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Murrumbidgee catchment


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Murrumbidgee Catchment

The Murrumbidgee Catchment covers 84,000 square kilometres of southern New South Wales. It is bordered by the Great Dividing Range to the east, the Lachlan Catchment to the north and the Murray Catchment to the south.

The river originates in the alpine area of Kosciuszko National Park and flows through the Monaro High Plains and the low-lying plains of the western Riverina, joining the Murray River south of Balranald.

Supporting a complex range of natural ecosystems, the Murrumbidgee Catchment contains many significant in-channel and wetland habitats including the mid-Murrumbidgee and Lowbidgee wetlands, which provide important habitat for a range of aquatic and terrestrial species including frogs, fish and waterbirds.

The primary users of water in the region are the two major irrigation districts in the catchment – Murrumbidgee and Coleambally Irrigation Areas. Irrigation also occurs around Hay and Balranald in the west and in eastern parts of the catchment, including around Wagga Wagga.

Regulated water is provided by two major headwater storages, Burrinjuck Dam on the Murrumbidgee River and Blowering Dam on the Tumut River. Collectively these storages have a capacity of 2,654 GL.

Most of the flow in the Murrumbidgee River comes from the upper portion of the catchment, and is delivered by the main tributary rivers: Cotter, Yass, Molonglo, Queanbeyan, Bredbo, Numerall, Goodradigbee and Tumut. Several tributaries located immediately downstream of the dams contribute significant inflows, including Adelong, Adjungbilly, Gilmore, Hillas, Tarcutta, Kyeamba, Jugiong, Muttama, Billabong and Houlghans Creeks, and Goobarragandra River. The middle and lower portions of the catchment do not contribute significant inflows.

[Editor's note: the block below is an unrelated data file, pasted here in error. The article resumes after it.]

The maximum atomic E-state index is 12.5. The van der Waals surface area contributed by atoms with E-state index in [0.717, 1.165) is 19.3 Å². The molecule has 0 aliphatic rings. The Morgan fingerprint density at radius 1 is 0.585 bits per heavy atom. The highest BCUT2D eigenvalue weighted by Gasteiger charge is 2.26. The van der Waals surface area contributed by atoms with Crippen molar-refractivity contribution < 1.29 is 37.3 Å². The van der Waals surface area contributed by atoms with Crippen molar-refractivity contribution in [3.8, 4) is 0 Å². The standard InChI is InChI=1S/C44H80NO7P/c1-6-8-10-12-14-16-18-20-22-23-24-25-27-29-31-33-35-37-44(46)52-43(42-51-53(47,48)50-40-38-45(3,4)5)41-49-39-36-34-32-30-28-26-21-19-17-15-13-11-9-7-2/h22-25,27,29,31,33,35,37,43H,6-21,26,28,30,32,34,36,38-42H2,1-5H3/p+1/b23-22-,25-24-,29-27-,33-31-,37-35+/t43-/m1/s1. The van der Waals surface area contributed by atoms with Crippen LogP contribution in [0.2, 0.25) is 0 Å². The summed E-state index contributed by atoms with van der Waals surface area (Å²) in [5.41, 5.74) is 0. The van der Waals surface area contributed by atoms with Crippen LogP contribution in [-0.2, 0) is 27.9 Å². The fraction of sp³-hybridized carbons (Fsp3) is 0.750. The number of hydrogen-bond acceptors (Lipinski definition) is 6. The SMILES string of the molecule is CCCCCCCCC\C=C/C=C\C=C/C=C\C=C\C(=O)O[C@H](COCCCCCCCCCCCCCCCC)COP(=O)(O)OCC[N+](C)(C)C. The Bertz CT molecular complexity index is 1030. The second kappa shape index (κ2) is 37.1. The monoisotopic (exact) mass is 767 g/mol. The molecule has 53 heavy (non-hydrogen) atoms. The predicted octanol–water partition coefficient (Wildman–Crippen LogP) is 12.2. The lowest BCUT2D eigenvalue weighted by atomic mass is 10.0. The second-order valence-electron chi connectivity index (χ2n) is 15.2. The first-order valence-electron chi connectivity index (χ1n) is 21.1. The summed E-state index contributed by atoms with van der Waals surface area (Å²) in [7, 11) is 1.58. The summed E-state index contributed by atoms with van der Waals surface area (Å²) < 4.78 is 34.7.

The Murrumbidgee catchment is an ecologically significant area because it includes:

  • a diverse range of flora and fauna species, including river red gum forests and woodlands, black box and lignum
  • species listed as threatened under the Environment Protection and Biodiversity Conservation Act 1999 (EPBC Act), such as the vulnerable southern bell frog
  • wetlands of international significance listed under the Ramsar Convention (Fivebough and Tuckerbil Swamps in the Murrumbidgee Irrigation Area)
  • colonial bird breeding sites

Two large-scale environmental assets in the Murrumbidgee include the Lower Murrumbidgee River Floodplain and the Mid-Murrumbidgee-River Wetlands.

The Lower Murrumbidgee River Floodplain, which is listed under the Directory of Important Wetlands in Australia, is a wetland of national significance. It covers approximately 200,000 hectares and includes some of the largest lignum wetlands in NSW. It is one of the most important breeding sites in eastern Australia for the straw-necked ibis. The wetland provides critical breeding habitat for waterbirds, including the Australian white ibis, glossy ibis, royal spoonbill, and great egret.

The Mid-Murrumbidgee-River Wetlands consist of several nationally significant wetlands. They support vegetation communities including river red gum forests and woodlands and black box woodlands that provide vital habitat to threatened species including the Australasian bittern.